Iraq also joined other Arab health ministers in banning children, the elderly and the chronically ill from the annual hajj pilgrimage in late November.

The World Health Organization, as of July 31, had tallied more than 162,000 swine flu cases worldwide. It counted at least 1,154 deaths, with more than 1,000 reported in the Americas, according to its Web site.

Iraq's Cabinet also approved the purchase of $100 million worth of the anti-viral medicine Tamiflu, which is enough for a quarter of Iraq's population, Karkukly said.

http://www.cbsnews.com/stories/2009/08/12/health/main5236886.shtml
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« Reply #255 on: August 14, 2009, 03:00:15 PM »

http://www.cdc.gov/h1n1flu/states.htm

H1N1 Flu (Swine Flu): State Health Department Websites

Check on link and on your State to read about up-to-date information for your area
.
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« Reply #256 on: August 17, 2009, 01:04:46 PM »

http://www.cdc.gov/h1n1flu/update.htm

Novel H1N1 Flu Situation Update
August 14, 2009, 6:00 PM ET



http://www.cdc.gov/h1n1flu/updates/international/

Novel 2009-H1N1 Flu: International Situation Update
August 14, 2009, 11:00 AM ET


This situation report provides an update to the international situation as of August 14, 2009. World Health Organization (WHO) regions have reported 177,457 laboratory-confirmed cases of novel 2009-H1N1 influenza virus (new H1N1) with 1,462 deaths. The laboratory-confirmed cases represent an underestimation of total cases in the world as many countries have shifted to strategies of clinical confirmation and prioritization of laboratory testing for only persons with severe illness and/or high risk conditions.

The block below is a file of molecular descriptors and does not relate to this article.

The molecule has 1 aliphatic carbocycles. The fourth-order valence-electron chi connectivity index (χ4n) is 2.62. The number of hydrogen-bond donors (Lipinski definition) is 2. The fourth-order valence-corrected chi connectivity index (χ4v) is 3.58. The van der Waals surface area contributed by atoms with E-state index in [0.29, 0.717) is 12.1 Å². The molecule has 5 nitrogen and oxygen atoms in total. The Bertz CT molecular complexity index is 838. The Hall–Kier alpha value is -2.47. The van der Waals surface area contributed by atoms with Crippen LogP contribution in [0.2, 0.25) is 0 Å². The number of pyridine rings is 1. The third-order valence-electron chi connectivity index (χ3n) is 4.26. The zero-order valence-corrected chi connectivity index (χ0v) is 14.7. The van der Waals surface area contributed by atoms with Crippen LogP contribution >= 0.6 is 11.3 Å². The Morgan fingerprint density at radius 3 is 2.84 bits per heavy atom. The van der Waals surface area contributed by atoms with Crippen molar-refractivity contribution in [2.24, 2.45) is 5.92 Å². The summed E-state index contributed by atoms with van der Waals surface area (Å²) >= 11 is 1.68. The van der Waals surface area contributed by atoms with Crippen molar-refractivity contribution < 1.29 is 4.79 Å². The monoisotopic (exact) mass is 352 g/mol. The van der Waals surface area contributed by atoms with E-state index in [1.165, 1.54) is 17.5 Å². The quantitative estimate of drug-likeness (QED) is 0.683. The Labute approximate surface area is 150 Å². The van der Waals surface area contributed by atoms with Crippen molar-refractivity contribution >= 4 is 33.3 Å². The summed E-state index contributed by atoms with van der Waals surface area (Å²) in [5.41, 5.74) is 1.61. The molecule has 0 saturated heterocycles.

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« Reply #257 on: August 18, 2009, 01:11:58 PM »


http://www.flutrackers.com/forum/forumdisplay.php?f=1517

FluTrackers.com has contributors from around the world including news sources and citizens.

I spent a couple of hours here this morning.  In my case, there is up-to-date information
on a school closing which was announced last night.  I also checked on areas of the country where family and friends live.  You might want to give it a try.
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« Reply #258 on: August 18, 2009, 01:23:34 PM »

http://www.flutrackers.com/forum/forumdisplay.php?f=48

FluTrackers dot com Site......

Scroll through the States and see what is happening in your area.  Interesting forum topics at the
bottom of the page.
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« Reply #259 on: August 19, 2009, 12:52:05 PM »

Preparing for the Flu: A Communication Toolkit for Businesses and Employers

The purpose of "Preparing for the Flu: A Communication Toolkit for Businesses and Employers" is to provide information and communication resources to help businesses and employers implement recommendations from CDC’s Guidance for Businesses and Employers to Plan and Respond to the 2009-2010 Influenza Season. 

For more information on H1N1 situation, please visit www.Flu.gov

http://www.flu.gov/plan/workplaceplanning/toolkit.html  ~ click link for entire article


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_<br />I believe in miracles...!